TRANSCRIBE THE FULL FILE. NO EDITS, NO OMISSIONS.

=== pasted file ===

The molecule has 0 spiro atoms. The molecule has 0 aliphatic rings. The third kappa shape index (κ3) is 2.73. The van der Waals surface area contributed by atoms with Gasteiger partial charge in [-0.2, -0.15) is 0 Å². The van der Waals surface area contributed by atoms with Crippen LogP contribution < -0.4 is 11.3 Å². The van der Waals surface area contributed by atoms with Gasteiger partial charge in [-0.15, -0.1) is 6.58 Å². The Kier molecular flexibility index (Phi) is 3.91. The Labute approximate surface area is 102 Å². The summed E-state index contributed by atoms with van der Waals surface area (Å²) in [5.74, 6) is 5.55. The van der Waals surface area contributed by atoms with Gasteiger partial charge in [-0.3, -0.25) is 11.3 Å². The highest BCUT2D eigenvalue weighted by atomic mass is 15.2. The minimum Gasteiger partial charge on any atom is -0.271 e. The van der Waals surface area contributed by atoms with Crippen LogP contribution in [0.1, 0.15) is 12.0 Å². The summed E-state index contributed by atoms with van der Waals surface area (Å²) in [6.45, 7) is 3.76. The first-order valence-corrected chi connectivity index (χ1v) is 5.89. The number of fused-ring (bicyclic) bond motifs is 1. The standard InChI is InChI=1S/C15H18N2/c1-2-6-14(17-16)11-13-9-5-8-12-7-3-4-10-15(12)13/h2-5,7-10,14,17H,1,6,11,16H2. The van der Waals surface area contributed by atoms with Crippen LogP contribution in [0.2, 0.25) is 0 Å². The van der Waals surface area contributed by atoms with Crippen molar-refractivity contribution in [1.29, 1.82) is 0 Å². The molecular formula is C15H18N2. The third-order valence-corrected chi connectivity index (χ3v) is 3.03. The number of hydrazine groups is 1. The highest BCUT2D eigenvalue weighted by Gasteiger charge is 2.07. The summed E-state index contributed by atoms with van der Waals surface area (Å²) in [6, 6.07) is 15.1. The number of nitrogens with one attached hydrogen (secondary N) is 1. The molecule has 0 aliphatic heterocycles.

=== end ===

The molecule has 0 spiro atoms. The molecule has 0 aliphatic rings. The third kappa shape index (κ3) is 2.73. The van der Waals surface area contributed by atoms with Gasteiger partial charge in [-0.2, -0.15) is 0 Å². The van der Waals surface area contributed by atoms with Crippen LogP contribution < -0.4 is 11.3 Å². The van der Waals surface area contributed by atoms with Gasteiger partial charge in [-0.15, -0.1) is 6.58 Å². The Kier molecular flexibility index (Phi) is 3.91. The Labute approximate surface area is 102 Å². The summed E-state index contributed by atoms with van der Waals surface area (Å²) in [5.74, 6) is 5.55. The van der Waals surface area contributed by atoms with Gasteiger partial charge in [-0.3, -0.25) is 11.3 Å². The highest BCUT2D eigenvalue weighted by atomic mass is 15.2. The minimum Gasteiger partial charge on any atom is -0.271 e. The van der Waals surface area contributed by atoms with Crippen LogP contribution in [0.1, 0.15) is 12.0 Å². The summed E-state index contributed by atoms with van der Waals surface area (Å²) in [6.45, 7) is 3.76. The first-order valence-corrected chi connectivity index (χ1v) is 5.89. The number of fused-ring (bicyclic) bond motifs is 1. The standard InChI is InChI=1S/C15H18N2/c1-2-6-14(17-16)11-13-9-5-8-12-7-3-4-10-15(12)13/h2-5,7-10,14,17H,1,6,11,16H2. The van der Waals surface area contributed by atoms with Crippen LogP contribution in [0.2, 0.25) is 0 Å². The van der Waals surface area contributed by atoms with Crippen molar-refractivity contribution in [1.29, 1.82) is 0 Å². The molecular formula is C15H18N2. The third-order valence-corrected chi connectivity index (χ3v) is 3.03. The number of hydrazine groups is 1. The highest BCUT2D eigenvalue weighted by Gasteiger charge is 2.07. The summed E-state index contributed by atoms with van der Waals surface area (Å²) in [6, 6.07) is 15.1. The number of nitrogens with one attached hydrogen (secondary N) is 1. The molecule has 0 aliphatic heterocycles.